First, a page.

A trend of industry over the last several decades has been to decouple innovation from manufacturing and move manufacturing to regions of the world that have lower labor costs. While this trend has raised the immediate cost competitiveness of those manufacturers, it has come at the cost of teaching future competitors manufacturing those products the technical art of doing so and removing from innovators a core source of learning on how to make superior solutions. Creating and building are often two sides of the same coin. Ultimately those who make product solutions are likely to gain the edge on how to make them better – i.e. to innovate – and it can make sense to keep those coupled together so that innovators can be intimately involved with how their creations are made.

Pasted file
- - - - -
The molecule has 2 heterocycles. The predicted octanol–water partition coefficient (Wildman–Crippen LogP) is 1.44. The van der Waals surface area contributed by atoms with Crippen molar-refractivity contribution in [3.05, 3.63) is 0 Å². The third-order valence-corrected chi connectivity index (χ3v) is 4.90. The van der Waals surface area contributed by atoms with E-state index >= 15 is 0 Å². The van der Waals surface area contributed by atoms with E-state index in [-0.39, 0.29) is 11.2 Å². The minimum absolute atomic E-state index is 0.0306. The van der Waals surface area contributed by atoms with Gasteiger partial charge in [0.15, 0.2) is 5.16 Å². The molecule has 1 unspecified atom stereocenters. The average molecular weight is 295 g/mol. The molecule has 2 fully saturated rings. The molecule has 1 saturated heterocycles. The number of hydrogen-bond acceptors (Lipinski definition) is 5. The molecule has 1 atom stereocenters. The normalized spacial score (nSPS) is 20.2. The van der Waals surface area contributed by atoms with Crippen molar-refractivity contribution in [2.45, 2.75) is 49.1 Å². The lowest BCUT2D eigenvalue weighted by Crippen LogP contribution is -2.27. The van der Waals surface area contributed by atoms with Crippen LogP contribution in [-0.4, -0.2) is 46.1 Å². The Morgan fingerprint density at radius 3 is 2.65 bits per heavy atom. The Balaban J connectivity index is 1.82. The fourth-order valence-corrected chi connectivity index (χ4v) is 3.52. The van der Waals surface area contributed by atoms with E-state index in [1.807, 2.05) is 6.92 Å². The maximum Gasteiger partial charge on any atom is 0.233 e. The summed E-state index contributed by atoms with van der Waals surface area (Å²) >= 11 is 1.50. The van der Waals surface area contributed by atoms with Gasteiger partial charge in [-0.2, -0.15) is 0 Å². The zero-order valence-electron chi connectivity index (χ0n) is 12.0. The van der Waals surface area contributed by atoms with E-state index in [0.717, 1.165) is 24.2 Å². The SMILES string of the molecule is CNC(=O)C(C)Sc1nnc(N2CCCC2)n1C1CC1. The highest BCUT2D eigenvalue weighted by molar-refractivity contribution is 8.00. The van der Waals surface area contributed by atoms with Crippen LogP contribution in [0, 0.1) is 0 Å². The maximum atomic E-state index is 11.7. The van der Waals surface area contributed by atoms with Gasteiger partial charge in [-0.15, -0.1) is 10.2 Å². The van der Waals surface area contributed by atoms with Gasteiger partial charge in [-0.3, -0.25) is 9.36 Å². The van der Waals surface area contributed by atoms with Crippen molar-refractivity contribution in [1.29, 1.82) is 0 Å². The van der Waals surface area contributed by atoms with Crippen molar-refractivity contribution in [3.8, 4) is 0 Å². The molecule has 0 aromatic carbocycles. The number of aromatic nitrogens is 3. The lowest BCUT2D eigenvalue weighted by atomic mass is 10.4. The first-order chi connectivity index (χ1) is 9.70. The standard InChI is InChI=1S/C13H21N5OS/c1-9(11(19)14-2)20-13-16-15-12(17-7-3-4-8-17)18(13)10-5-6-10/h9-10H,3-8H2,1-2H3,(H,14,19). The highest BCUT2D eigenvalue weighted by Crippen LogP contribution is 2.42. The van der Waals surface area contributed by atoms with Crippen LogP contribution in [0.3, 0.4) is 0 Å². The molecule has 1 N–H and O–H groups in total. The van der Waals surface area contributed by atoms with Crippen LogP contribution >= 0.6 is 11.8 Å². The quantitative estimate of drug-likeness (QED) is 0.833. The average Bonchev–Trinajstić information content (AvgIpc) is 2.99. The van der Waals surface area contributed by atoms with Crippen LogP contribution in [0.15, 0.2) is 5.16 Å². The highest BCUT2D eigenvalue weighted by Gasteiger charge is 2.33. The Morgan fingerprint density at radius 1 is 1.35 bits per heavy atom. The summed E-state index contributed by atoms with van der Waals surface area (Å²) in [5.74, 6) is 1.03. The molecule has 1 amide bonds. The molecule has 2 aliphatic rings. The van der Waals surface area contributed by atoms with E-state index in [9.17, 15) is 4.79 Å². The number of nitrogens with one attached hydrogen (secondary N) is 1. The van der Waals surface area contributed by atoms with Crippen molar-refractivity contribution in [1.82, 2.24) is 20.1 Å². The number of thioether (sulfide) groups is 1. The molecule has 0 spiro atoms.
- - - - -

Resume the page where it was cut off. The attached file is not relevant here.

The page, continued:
A business should look beyond the base cost of manufacturing to include in its calculations how it might generate valuable IP from the experiences of actually making product solutions as well as in areas such as automation, which can offset the otherwise high appeal of finding low cost sources of labor elsewhere. Alternatively it can move innovation toward the low cost manufacturing centers. This later needs to be done, however, with eyes wide open that where the innovative core of a company lies, so ultimately does its identity as an enterprise of that region of the world either by name or within the names of new competitors built from the educated workers.